Stem cell for retina repair: scientists grow basic retina structures from blood stem cells. We take it for granted, but our sense of seeing is nothing less than phenomenal. In split seconds, light bounces off what we see and goes through a number of processes before it’s “seen” as an image by our brains.
First, light has to reflect off an object, enter the eye, then pass through a thin veil of tears to the cornea, which focuses it.
Focused light then passes through a clear, watery fluid — the aqueous humor — then through the pupil, a central circular opening in the iris, the eye’s colored part. There, the amount of light that enters deeper into the eye is increased or limited by the contracting or dilating of the iris. From the pupil, light then goes through the lens, which focuses it further by changing shape.
This highly focused light, beamed through to the center of the eye, is then bathed in a clear jelly — the vitreous — that is surrounded by the retina, the back of the eye’s inner lining. The retina is like a movie screen, and the light is projected onto its flat, smooth surface.
Light then reaches the bull’s-eye at the retina’s center called the macula — and it’s only now that it finally reaches its final destination: the photoreceptors. These are specialized nerve endings that are light sensitive and convert the light into electrochemical signals. Meanwhile, beneath the photoreceptors, a layer of dark tissue known as the retinal pigment epithelium or RPE absorbs excess light so that the photoreceptors can give a clearer signal.
Signals sent from the photoreceptors travel along nerve fibers to the optic nerve — a nerve bundle that exits the back of the eye. The optic nerve sends the signals to the visual center in the back of the brain. It’s there in the brain that light is interpreted or “seen” as an image.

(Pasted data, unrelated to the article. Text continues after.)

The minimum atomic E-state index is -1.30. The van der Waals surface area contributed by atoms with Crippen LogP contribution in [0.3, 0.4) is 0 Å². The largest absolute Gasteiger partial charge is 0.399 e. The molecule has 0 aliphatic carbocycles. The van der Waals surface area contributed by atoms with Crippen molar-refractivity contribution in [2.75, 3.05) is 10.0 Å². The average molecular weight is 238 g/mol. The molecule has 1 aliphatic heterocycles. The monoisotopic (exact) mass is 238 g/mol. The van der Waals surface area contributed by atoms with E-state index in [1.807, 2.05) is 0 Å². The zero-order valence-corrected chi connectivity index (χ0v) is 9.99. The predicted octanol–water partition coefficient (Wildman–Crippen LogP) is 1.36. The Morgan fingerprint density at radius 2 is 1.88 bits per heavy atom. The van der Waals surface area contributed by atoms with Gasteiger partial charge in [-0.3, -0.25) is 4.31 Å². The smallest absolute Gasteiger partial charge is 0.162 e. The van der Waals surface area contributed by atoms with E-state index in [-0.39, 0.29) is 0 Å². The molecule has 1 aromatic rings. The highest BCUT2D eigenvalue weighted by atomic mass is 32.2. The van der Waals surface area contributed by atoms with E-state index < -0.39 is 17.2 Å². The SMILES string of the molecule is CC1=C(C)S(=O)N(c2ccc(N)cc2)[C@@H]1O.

It’s these light-sensitive photoreceptor cells in the retina, found along the eye’s back wall, that produce the impulses transmitted to the brain that are largely responsible for allowing you to see.
It isn’t surprising then that vision loss is often related to damage to the retina. This is the case in retinal damage due to diabetes, age-related macular degeneration, retinal detachment or retinitis pigmentosa, a prominent cause of blindness in children and young adults, as well as other conditions.
Now scientists from the University of Wisconsin have made a breakthrough in research that gives many people with eye damage hope that their vision could someday be repaired.
For the first time, the UW researchers have created basic retina structures, containing proliferating neuroretinal progenitor cells — and have shown that these cells can mimic the human retina and form layers of cells that can allow them to communicate information, just like the retina does.
The progenitor cells were made using induced pluripotent stem (iPS) cells derived from human blood cells.
Specifically, at 72 days, the stem cells in the lab formed an early retina structure, with specialized cells resembling photoreceptors in the outer layer and ganglion cells in the inner layer.
Starting from a routine blood sample from a patient, it’s possible to create the more complex retinal tissues from human retinal cells — that’s what the findings of two experiments done by the UW team suggests. The researchers were led by Dr. David Gamm, Assistant Professor of Ophthalmology and Visual Sciences in the UW School of Medicine and Public Health.